Royal Armouries

Lodewijk Huygens’ Visit to the Tower of London, 1652

Images

pen and ink sketch of a man in a fur hat

Portrait of Lodewijk Huygens, ink drawing by Constantijn Huygens II, 6 November 1669 © Rijksmuseum, Amsterdam, The Netherlands

  • pen and ink sketch of a man in a fur hat

    Portrait of Lodewijk Huygens, ink drawing by Constantijn Huygens II, 6 November 1669 © Rijksmuseum, Amsterdam, The Netherlands

  • Silvered and engraved armour of Henry VIII

  • colour photo of Henry VIII's full-length armour

    Armour of Henry VIII. English, Greenwich, 1540 (II.8)

  • colour portrait of King Charles II in armour

    Charles II when Prince of Wales by William Dobson, 1644. Royal Collection Trust / © Her Majesty Queen Elizabeth II 2013

  • colour photo of a giant armour and a boy's armour

    Overall view of the 'Giant' and boy's armours. (II.22 & II.126)

  • colour photo of Henry VIII's armour with decorated banding

    Armour of Henry VIII. English, Greenwich, 1540 (II.8)

  • colour photo of a carved wooden head of Henry VIII

    Carved wooden head of Henry VIII. English, about 1689-91 (XVII.1)

  • colour photo of a carved wooden head of Henry VII

    Carved wooden head of Henry VII. English, about 1689-91 (XVII.40)

Lodewijk Huygens’ Visit to the Tower of London, 1652

Description

Lodewijk Huygens is the earliest visitor to the Tower whose account describes seeing armoured figures on wooden horses. Although this was not yet called the Horse Armoury, it appears to have been the forerunner of the exhibition which was developed after the Restoration in 1660, and to which James II added figures of Charles I and II by Grinling Gibbons in 1685-6.

Lodewijk was one of the sons of Sir Constantijn Huygens (1596-1687) who was a high-ranking diplomat, civil servant and a poet who had spent time in England. Through his connections, Constantijn senior managed to arrange for 20 year-old Lodewijk to come to England in December 1651 as part of the 20-man entourage of three ambassadors sent on a diplomatic mission to negotiate with Oliver Cromwell’s government about the Navigation Act. While in England, Lodewijk made use of several introductions to meet old friends of his father. In addition, he took the opportunity to see the sights of London, including the Tower:

‘Monday 25 March (1652) …an officer asked us where we wanted to go. We said that we were foreigners and wished to see the Tower; he let us pass then after we first handed over our rapiers to him. He provided us with a guide who took us first to the armouries where armour, mostly new and tested, for 10,000 men was stored. After this we entered a room where horses’ armour used in former times was displayed on wooden horses with armed men on them. There were two suits of armour worn by Henry VII and two worn by Henry VIII themselves; they were not very costly though. Another remarkable suit of armour here belonged to John of Gaunt, a renowned warrior of a few hundred years ago, who had been more than a head taller than any person of our time; a sword that stood next to it was indeed in proportion …’.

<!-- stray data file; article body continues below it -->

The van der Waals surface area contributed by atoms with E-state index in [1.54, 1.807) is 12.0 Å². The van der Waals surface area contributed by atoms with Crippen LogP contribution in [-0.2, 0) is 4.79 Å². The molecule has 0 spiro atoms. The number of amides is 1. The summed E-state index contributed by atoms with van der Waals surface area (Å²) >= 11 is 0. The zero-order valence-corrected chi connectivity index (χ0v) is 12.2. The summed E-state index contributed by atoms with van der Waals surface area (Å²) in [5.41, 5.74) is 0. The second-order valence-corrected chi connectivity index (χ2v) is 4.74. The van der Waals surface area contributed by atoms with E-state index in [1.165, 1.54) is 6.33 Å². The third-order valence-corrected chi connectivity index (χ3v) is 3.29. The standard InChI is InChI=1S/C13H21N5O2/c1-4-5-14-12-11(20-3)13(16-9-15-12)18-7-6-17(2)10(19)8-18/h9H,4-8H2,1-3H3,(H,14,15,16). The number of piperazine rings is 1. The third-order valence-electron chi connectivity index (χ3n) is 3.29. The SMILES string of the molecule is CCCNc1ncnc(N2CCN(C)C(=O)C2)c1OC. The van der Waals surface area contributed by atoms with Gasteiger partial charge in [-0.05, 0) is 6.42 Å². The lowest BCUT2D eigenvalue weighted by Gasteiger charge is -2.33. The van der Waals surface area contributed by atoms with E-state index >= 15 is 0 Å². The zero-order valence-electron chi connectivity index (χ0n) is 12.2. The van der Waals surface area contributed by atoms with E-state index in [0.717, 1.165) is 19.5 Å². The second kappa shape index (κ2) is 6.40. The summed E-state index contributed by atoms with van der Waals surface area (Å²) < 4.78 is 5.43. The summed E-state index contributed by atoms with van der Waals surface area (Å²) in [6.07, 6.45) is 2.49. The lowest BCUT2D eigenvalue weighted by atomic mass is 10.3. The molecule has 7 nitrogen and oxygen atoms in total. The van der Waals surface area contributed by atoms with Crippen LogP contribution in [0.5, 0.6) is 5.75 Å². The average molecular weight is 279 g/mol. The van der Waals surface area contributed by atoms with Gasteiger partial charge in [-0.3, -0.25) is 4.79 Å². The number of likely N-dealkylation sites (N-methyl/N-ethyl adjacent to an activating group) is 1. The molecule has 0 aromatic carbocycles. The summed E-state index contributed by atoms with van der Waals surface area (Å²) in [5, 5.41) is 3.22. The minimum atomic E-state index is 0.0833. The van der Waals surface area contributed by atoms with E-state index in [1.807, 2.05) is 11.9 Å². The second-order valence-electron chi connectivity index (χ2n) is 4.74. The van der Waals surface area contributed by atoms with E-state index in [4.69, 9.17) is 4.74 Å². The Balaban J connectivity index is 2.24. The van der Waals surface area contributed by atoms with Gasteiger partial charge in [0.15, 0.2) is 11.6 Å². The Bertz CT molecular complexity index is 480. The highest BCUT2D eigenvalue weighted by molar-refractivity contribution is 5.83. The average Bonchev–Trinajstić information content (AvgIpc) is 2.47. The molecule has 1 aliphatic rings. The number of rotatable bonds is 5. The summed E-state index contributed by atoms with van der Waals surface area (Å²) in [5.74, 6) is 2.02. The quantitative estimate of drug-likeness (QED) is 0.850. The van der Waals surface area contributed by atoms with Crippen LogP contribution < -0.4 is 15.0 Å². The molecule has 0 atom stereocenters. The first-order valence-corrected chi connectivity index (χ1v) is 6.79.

Huygens account is important both as the earliest yet known to describe figures on wooden horses at the Tower and because it records the process by which visitors were checked in and assigned their guide. His references to armour worn by Henry VII and VIII themselves indicate that such objects as the Silvered and Engraved Armour featured in the display. The tale about the so-called ‘John of Gaunt’s’ armour and sword suggests that the guides had already developed a set of entertaining stories to impress their visitors – and to encourage a generous tip.
Lodewijk had two older brothers who achieved great fame:

By comparison, Lodewijk’s career was relatively unexceptional. He served many years as sherriff of Gorinchem but faced conflict and accusations of corruption, leading eventually to his resignation.

Related Objects

Field Armour, the 'Giant' Armour Click on the title link above to find out more.

Dates from 1540 | Object number: II.22

Henry VIII in the Line of Kings Click on the title link above to find out more.

Samuel Meyrick and the Rearrangement of the Horse Armoury, about 1824-1827 Click on the title link above to find out more.

Henry VII in the Line of Kings Click on the title link above to find out more.

Creating a Display: from the English Civil War to the Restoration of the House of Stuart Click on the title link above to find out more.

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